The Telephone, the Microphone and the Phonograph

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Harper, 1879 - Microphone - 277 pages
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Page 37 - In the Canadian department I heard 'To be or not to be, . . . there's the rub,' through an electric telegraph wire; but, scorning monosyllables, the electric articulation rose to higher flights, and gave me passages taken at random from the New York newspapers: — 'SS Cox has arrived' (I failed to make out the SS Cox) ; 'The City of New York...
Page 46 - While engaged in these experiments I was struck with the remarkable disproportion in weight between the membrane and the bones that were vibrated by it. It occurred to me that if a membrane as thin as tissue paper could control the vibration of bones that were, compared to it, of immense size and weight, why should not a larger and thicker membrane be able to vibrate a piece of iron in front of an electro-magnet, in which case the complication of steel rods shown in my first form of telephone, fig.
Page 48 - To my delight an answer was returned through the instrument itself, articulate sounds proceeded from the steel spring attached to the membrane, and I heard the sentence, 'Yes, I understand you perfectly." It is a mistake, however, to suppose that the articulation was by any means perfect, and expectancy no doubt had a great deal to do with my recognition of the sentence ; still, the articulation was there, and I recognised the fact that the indistinctness was entirely due to the imperfection of the...
Page 52 - ... electricity is passed through it, and I have observed the most curious audible effects produced by the passage of reversed intermittent currents through the human body. A rheotome was placed in circuit with the primary wires of an induction coil, and the fine wires were connected with two strips of brass. One of these strips was held closely against the ear, and a loud sound proceeded from it whenever the other slip was touched with the other hand. The strips of brass were next held one in each...
Page 51 - ... way in which they from time to time placed before me the results of their discoveries entitles them to my warmest thanks and to my highest esteem. It was always my belief that a certain ratio would be found between the several parts of a telephone, and that the size of the instrument was immaterial ; but Professor Peirce was the first to demonstrate the extreme smallness of the magnets which might be employed.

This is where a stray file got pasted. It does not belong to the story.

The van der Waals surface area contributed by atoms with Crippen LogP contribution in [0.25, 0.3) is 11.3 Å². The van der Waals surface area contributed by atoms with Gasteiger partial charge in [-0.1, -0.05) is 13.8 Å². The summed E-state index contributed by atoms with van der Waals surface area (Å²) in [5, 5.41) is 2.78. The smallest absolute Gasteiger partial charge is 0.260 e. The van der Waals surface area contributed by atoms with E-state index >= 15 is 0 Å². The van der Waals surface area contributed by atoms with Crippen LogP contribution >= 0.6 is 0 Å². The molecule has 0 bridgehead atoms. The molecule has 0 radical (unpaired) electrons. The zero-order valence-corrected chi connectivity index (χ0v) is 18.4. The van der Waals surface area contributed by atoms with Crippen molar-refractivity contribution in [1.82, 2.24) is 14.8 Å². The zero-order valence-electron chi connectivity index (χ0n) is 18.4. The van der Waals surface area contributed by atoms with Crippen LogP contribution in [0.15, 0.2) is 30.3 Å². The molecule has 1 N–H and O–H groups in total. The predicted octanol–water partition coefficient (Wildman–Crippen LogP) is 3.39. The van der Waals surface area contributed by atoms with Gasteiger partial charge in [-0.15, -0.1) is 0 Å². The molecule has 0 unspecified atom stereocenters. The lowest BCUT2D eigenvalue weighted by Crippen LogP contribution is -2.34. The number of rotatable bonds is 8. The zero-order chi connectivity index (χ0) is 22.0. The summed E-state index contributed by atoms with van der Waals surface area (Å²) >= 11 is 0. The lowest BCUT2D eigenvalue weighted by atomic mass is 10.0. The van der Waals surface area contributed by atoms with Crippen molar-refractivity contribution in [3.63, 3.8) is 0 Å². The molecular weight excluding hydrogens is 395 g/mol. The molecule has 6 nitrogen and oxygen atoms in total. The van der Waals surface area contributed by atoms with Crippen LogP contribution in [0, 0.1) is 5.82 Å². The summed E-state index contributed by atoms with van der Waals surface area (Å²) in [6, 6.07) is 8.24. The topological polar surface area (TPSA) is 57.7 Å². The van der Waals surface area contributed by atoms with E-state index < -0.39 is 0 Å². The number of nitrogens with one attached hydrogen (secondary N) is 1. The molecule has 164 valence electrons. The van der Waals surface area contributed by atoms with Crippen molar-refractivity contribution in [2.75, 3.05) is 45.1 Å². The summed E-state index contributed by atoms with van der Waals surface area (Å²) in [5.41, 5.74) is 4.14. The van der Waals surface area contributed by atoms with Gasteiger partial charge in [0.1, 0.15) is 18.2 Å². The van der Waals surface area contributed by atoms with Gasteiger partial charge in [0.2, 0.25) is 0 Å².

Page 13 - Suppose that a man speaks near a movable disk, sufficiently flexible to lose none of the vibrations of the voice; that this disk alternately makes and breaks the connection with a battery; you may have at a distance another disk which will simultaneously execute the same vibrations.
Page 13 - We know that sounds are made by vibrations, and are made sensible to the ear by the same vibrations, which are reproduced by the intervening medium. But the intensity of the vibrations diminishes very rapidly with the distance; so that even with the aid of speaking tubes and trumpets, it is impossible to exceed somewhat narrow limits.
Page 54 - Ruhmkorff's coil when the primary circuit is made and broken with sufficient rapidity ; when two rheotomes of different pitch are caused simultaneously to open and close the primary circuit a double tone proceeds from the spark. A curious discovery, which may be of interest to you, has been made by Professor Blake. He constructed a telephone in which a rod of soft iron, about six feet in length, was used instead of a permanent magnet. A friend sang a continuous musical tone into the mouthpiece of...
Page 51 - A platinum wire attached to a stretched membrane completed a voltaic circuit by dipping into water. Upon speaking to the membrane, articulate sounds proceeded from the telephone in the distant room. The sounds produced by the telephone became louder when dilute sulphuric acid, or a saturated solution of salt, was substituted for the water. Audible effects were also produced by the vibration of plumbago in mercury, in a solution of bichromate of potash, in salt and water, in dilute sulphuric acid,...

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